The T-43A aircraft had considerably more training capability than the aircraft it replaced, the reciprocating-engine, propeller-driven T-29 Flying Classroom that was based on the Convair C-131 Samaritan. VT-29 had been training student naval flight officers for various land-based naval aircraft such as the P-3 Orion, EP-3 Aries, and variants of the Lockheed C-130 Hercules while the 323 FTW and its predecessor organizations at Mather AFB, the former Ellington AFB (now Ellington Field Joint Reserve Base, the former James Connally Air Force Base, and the former Harlingen Air Force Base had been training undergraduate navigators for all USAF aircraft with a navigator, weapon systems officer, and/or electronic warfare officer, ranging from bomber, cargo and air refueling aircraft such as the B-52 Stratofortress, C-130 Hercules and KC-135 Stratotanker, to fighter and reconnaissance aircraft that included the F-4C, F-4D, F-4E and RF-4C Phantom II, the F-111, and the RC-135 RIVET JOINT aircraft, as well as those recruited with previous experience in other aircraft to the SR-71.

Inside each T-43A training compartment were two minimum proficiency, two maximum proficiency and 12 student navigator stations. Two stations form a console, and instructors could move their seats to the consoles and sit beside students for individual instruction. The large cabin allows easy access to seating and storage, and reduced the distance between student stations and instructor positions.

The aircraft were initially assigned to the 323rd Flying Training Wing (323 FTW) of the Air Training Command (ATC) at Mather AFB, California, plus two additional aircraft assigned to the 140th Wing (140 WG) of the Colorado Air National Guard at Peterson AFB, Colorado, to support introductory air navigation training for cadets at the United States Air Force Academy. When the 323 FTW was inactivated and Mather AFB closed by Base Realignment and Closure (BRAC) action in 1993, most of the T-43s were transferred to the 12th Flying Training Wing (12 FTW) of the Air Education and Training Command (AETC) at Randolph AFB, Texas, with the 12 FTW assuming the specialized undergraduate navigator training (SUNT) role while the U.S. Navy's Training Air Wing SIX (TRAWING SIX), a Naval Air Training Command organization at NAS Pensacola, Florida, assumed a role for training those USAF student navigators slated for eventual assignment to the F-111, EF-111, F-15E Strike Eagle and B-1B Lancer.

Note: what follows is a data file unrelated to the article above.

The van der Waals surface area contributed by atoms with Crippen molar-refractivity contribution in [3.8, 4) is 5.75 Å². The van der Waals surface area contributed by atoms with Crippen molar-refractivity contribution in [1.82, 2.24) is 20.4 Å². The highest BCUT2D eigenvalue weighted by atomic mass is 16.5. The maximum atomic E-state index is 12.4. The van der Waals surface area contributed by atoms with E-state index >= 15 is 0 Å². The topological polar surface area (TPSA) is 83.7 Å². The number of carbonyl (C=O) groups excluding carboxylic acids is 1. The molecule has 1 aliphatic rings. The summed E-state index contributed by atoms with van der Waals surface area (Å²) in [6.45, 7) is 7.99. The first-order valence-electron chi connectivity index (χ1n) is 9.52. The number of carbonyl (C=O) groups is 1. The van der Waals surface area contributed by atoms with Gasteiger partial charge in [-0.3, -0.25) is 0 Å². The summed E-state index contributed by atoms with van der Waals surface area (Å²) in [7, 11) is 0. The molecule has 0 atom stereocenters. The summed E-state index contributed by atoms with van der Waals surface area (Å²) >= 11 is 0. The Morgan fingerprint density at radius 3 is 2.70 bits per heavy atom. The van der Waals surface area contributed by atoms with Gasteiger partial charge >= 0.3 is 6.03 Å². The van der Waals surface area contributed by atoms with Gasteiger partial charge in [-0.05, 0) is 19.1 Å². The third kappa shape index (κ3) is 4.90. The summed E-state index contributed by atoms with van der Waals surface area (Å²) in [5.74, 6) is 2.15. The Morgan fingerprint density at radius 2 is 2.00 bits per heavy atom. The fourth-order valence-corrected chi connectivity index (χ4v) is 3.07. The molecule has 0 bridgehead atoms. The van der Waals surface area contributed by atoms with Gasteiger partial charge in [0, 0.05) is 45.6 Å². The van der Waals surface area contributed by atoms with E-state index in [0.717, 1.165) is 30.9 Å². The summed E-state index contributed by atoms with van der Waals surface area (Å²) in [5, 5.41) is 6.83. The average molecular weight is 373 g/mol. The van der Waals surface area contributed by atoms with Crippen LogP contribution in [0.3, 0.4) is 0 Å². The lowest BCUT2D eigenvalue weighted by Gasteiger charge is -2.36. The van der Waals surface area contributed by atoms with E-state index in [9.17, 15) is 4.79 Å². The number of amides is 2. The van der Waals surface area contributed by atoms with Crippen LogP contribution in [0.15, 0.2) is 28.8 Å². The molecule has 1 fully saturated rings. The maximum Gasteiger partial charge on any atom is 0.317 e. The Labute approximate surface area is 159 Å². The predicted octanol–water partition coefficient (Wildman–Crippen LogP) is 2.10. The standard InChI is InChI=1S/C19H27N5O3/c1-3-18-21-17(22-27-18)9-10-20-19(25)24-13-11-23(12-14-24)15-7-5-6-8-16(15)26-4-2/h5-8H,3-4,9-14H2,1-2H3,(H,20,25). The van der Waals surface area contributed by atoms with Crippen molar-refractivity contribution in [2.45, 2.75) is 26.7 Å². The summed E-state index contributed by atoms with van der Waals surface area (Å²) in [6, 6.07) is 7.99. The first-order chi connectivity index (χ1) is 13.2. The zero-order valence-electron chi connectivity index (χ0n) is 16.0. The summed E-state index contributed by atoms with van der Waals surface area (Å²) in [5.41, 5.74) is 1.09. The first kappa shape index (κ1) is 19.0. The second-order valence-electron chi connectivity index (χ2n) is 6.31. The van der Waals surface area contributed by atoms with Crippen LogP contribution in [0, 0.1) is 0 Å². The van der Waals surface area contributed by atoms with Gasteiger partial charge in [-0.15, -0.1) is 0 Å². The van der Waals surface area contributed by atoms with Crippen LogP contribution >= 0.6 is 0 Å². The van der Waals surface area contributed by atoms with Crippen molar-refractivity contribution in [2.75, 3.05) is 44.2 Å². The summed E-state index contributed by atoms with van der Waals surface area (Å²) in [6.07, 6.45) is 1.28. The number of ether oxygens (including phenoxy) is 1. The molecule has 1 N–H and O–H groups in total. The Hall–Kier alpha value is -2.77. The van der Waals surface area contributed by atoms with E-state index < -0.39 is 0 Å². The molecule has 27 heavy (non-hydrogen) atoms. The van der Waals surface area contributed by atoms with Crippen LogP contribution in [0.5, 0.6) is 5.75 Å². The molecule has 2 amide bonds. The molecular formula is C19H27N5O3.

Operational history

Boeing T-43A of the USAF 562nd Flying Training Squadron
Colorado ANG T-43 "Bobcat" patch
USAF MH-53J Pave Low helicopter near the wreckage of USAF CT-43A, AF Ser. No. 73-1149, in Croatia in 1996

The T-43 was last[7] based at Randolph Air Force Base, Texas and operated originally by the 558th Flying Training Squadron (558 FTS) and from 1996 to 2010 by the 562d Flying Training Squadron and by the 563d Flying Training Squadron from 1999 to 2010. The two additional aircraft used for introductory air navigation training of USAF Academy cadets were operated by the 200th Airlift Squadron (200 AS), 140th Wing (140 WG), Colorado Air National Guard at then-Buckley Air Force Base and then-Peterson Air Force Base, Colorado until 1997. The 200 AS was inactivated in 2018.[8]

In addition, as navigator training requirements were reduced when several USAF mission design series aircraft eliminated the navigator position, several T-43A aircraft had their navigator training systems removed and were modified to a transport aircraft configuration designated as CT-43A, such as one previously operated by the then-6th Air Mobility Wing (6 AMW) at MacDill AFB, Florida, in support of United States Southern Command (USSOUTHCOM) for transport of the USSOUTHCOM commander in Central and South America. The 6 AMW's CT-43A aircraft was replaced by a Gulfstream C-37A aircraft in early 2001.

Throughout its service in the ATC and the successor AETC, no T-43 was ever lost in a mishap. Among the T-43s removed from navigator training and converted to CT-43A executive transports, one aircraft assigned to the 86th Airlift Wing (86 AW) at Ramstein Air Base, Germany, to support United States European Command (USEUCOM) crashed in Croatia in 1996 while carrying U.S. Secretary of Commerce, Ron Brown, and 34 other passengers. There were no survivors and subsequent investigation determined that this was a controlled flight into terrain (CFIT) mishap as a result of pilot error.